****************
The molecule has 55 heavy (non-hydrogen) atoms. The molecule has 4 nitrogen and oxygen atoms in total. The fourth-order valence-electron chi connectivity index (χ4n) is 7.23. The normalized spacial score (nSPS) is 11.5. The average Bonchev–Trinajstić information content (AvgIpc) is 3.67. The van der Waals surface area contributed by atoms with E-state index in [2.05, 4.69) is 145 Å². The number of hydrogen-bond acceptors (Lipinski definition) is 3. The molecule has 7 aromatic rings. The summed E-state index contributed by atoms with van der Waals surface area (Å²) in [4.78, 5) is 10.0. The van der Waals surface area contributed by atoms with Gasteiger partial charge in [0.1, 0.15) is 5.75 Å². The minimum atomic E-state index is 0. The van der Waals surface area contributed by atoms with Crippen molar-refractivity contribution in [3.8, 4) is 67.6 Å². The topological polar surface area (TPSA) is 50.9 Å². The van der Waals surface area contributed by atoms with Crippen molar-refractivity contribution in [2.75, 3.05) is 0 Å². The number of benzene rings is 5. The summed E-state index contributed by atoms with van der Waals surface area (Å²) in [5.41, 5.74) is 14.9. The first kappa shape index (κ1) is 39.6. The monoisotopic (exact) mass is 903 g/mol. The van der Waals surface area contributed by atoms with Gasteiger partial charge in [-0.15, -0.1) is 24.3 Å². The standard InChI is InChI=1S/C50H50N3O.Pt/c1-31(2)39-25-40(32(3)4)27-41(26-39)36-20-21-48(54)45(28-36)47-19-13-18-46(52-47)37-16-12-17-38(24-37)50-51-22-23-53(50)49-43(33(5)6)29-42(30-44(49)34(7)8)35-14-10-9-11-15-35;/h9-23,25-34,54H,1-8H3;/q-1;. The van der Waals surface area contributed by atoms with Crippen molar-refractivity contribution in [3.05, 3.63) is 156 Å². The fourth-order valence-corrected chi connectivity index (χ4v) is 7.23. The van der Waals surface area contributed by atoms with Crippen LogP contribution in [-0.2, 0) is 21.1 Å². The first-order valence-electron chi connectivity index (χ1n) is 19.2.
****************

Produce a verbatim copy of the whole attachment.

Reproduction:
The molecule has 55 heavy (non-hydrogen) atoms. The molecule has 4 nitrogen and oxygen atoms in total. The fourth-order valence-electron chi connectivity index (χ4n) is 7.23. The normalized spacial score (nSPS) is 11.5. The average Bonchev–Trinajstić information content (AvgIpc) is 3.67. The van der Waals surface area contributed by atoms with E-state index in [2.05, 4.69) is 145 Å². The number of hydrogen-bond acceptors (Lipinski definition) is 3. The molecule has 7 aromatic rings. The summed E-state index contributed by atoms with van der Waals surface area (Å²) in [4.78, 5) is 10.0. The van der Waals surface area contributed by atoms with Gasteiger partial charge in [0.1, 0.15) is 5.75 Å². The minimum atomic E-state index is 0. The van der Waals surface area contributed by atoms with Crippen molar-refractivity contribution in [3.8, 4) is 67.6 Å². The topological polar surface area (TPSA) is 50.9 Å². The van der Waals surface area contributed by atoms with Crippen molar-refractivity contribution in [2.75, 3.05) is 0 Å². The number of benzene rings is 5. The summed E-state index contributed by atoms with van der Waals surface area (Å²) in [5.41, 5.74) is 14.9. The first kappa shape index (κ1) is 39.6. The monoisotopic (exact) mass is 903 g/mol. The van der Waals surface area contributed by atoms with Gasteiger partial charge in [-0.15, -0.1) is 24.3 Å². The standard InChI is InChI=1S/C50H50N3O.Pt/c1-31(2)39-25-40(32(3)4)27-41(26-39)36-20-21-48(54)45(28-36)47-19-13-18-46(52-47)37-16-12-17-38(24-37)50-51-22-23-53(50)49-43(33(5)6)29-42(30-44(49)34(7)8)35-14-10-9-11-15-35;/h9-23,25-34,54H,1-8H3;/q-1;. The van der Waals surface area contributed by atoms with Crippen molar-refractivity contribution in [3.05, 3.63) is 156 Å². The fourth-order valence-corrected chi connectivity index (χ4v) is 7.23. The van der Waals surface area contributed by atoms with Crippen LogP contribution in [-0.2, 0) is 21.1 Å². The first-order valence-electron chi connectivity index (χ1n) is 19.2.